Bib-shorts, for the creative kit designer, don’t really give too much to go at.
The cycling fraternity demands largely plain black shorts, perhaps with the odd stripe or simple design feature, and nothing more.
Colours are prevalent in the pro peloton, where the red of Katusha and the brown of AG2R La Mondiale are accepted, if not loved, exactly. But wear red or brown out on your local roads and you’d better be quick.
Quick enough that anyone criticising you is immediately undermined by your physical superiority. Or, ideally, so quick that you are nothing more than a blur of indeterminate colour, rendering mockery impossible.
So, when reviewing a pair of bib-shorts like this offering from Aussie kit makers Find Your Freedom, it’s mainly about how comfortable they are on the bike. Beyond that, extra marks are available for how stylish they’ve managed to go within the strict confines available.
Let’s start with those additional style points.
They’ve gone for the smooth Lycra with mesh-like side panel approach, giving a slightly two-tone look and feel. It’s one of the tools in the bib-short designer’s arsenal, and it’s done well.
Then, there is the light blue single-stripe-single-leg trick.
Again, nicely done.
Here’s the smart thing about that; the Tequila Sunrise jersey that I tested has discreet light blue patches beneath the arms. These are a quiet counterpoint to the sheer orange-y/redness of the jersey – but then they match the blue of the shorts.
Worn together you have a look which is all about the bright sunrise colours, but it’s the light blue that threads the two items together and seals the deal style-wise.
A pair of bib shorts with a single orange-y red tequila sunrise stripe would have been less subtle and less stylish. They would have matched, but there is a difference between matching and looking good.
The other style point to make regards leg length.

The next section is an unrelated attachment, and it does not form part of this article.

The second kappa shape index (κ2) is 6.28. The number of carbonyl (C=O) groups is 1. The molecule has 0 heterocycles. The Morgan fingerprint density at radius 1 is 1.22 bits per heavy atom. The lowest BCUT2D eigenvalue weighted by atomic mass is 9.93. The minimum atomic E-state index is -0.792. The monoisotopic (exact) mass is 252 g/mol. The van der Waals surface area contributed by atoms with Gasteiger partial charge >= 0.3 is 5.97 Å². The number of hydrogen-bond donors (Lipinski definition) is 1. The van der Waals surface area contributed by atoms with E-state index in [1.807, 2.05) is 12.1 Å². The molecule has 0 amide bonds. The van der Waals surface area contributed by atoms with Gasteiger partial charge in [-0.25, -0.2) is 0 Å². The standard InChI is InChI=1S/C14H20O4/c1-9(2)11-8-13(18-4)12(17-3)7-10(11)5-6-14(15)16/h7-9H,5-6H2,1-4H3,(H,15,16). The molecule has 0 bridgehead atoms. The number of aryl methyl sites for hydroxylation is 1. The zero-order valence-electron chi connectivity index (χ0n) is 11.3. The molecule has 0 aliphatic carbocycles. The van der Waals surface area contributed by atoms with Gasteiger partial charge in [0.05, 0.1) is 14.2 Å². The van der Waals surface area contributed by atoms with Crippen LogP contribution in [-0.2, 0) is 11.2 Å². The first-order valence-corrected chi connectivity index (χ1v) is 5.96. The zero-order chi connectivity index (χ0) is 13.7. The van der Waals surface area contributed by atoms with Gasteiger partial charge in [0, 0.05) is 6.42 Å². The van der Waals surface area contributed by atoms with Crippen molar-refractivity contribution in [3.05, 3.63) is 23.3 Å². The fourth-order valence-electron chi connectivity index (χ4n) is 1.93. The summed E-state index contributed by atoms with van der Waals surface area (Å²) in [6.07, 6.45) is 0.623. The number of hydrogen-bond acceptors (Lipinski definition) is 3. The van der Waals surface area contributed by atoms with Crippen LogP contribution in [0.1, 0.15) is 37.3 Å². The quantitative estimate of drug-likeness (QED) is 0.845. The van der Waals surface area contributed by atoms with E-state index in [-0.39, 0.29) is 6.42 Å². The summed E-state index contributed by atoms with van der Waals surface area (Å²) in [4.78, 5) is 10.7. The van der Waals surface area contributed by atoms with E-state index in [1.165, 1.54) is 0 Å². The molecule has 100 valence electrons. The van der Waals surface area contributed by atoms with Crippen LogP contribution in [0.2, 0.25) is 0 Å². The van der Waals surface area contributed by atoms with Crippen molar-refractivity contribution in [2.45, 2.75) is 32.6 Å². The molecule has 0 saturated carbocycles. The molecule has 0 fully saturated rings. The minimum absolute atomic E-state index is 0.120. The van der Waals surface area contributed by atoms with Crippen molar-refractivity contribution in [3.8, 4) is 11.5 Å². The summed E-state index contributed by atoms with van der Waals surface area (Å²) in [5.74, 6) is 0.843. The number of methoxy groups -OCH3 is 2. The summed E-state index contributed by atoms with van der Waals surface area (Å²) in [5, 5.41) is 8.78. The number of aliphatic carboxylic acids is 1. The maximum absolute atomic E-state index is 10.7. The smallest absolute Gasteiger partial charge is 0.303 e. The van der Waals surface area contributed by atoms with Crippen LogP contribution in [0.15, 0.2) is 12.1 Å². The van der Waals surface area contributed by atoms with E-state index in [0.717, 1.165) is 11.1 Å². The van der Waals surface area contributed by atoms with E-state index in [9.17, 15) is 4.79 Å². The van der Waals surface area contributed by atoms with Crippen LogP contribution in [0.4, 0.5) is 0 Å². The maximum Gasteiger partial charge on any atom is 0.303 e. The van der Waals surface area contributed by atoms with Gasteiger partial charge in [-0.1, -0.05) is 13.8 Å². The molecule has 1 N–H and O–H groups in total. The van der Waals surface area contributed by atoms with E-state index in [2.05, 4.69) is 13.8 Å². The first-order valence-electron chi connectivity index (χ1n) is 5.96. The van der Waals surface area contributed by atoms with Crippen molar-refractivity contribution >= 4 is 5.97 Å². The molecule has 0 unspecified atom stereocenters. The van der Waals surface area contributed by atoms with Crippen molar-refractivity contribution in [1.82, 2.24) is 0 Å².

I tested the size Medium and although the bibs fit me well – the straps, torso, etc. are snug and comfortable – I found the legs to be on the short side for my taste.
I like legs which grip fairly close to the knee, where these ride slightly higher up; what I think of as ‘Italian-style.’
Nothing wrong with that; each their own, and they are made in Italy, after all.
In terms of general comfort – the crux of any decent pair of shorts – I will caveat this, as I do every time I review shorts, by saying that it’s a very personal thing.
But here’s what I thought.
I pulled them on, jumped on the bike, and found that there was no hutching–up or rearranging required to get the shorts and the padding sitting in the right place.
With cheaper, less well designed shorts, they can feel as if they were made with someone else’s body in mind, but there was none of that. ‘Anatomically tailored’, is how FYF describe them.
Whilst out riding I found the padding comfortable, and with no rubbing or chafing; and lets be honest, rubbing and/or chafing is no-ones idea of a good time.
The other thing with bib-shorts, though, is that any assessment of comfort is always relative to the price tag.
I have owned and worn shorts which retail up towards the £200 mark and which offer levels of comfort and quality of padding which is frankly implausible – I’ve owned armchairs that are less comfortable than my best pair of bib-shorts.
That kind of money doesn’t guarantee armchair-comfort but, spent wisely, it can.
These shorts are not in that bracket, but neither do they cost £200. They come in at around £99 and at that price they are hard to fault. The all-round fit lifts them above the cheaper options out there, and the padding and wear-ability are good.
Time will tell how well they bed in over the months and years, but on the face of it the ‘Bibestiques’ are a solid and stylish piece of kit.
Disclaimer: The pictures are not me. My upper body doesn’t look like that. To quite an alarming degree.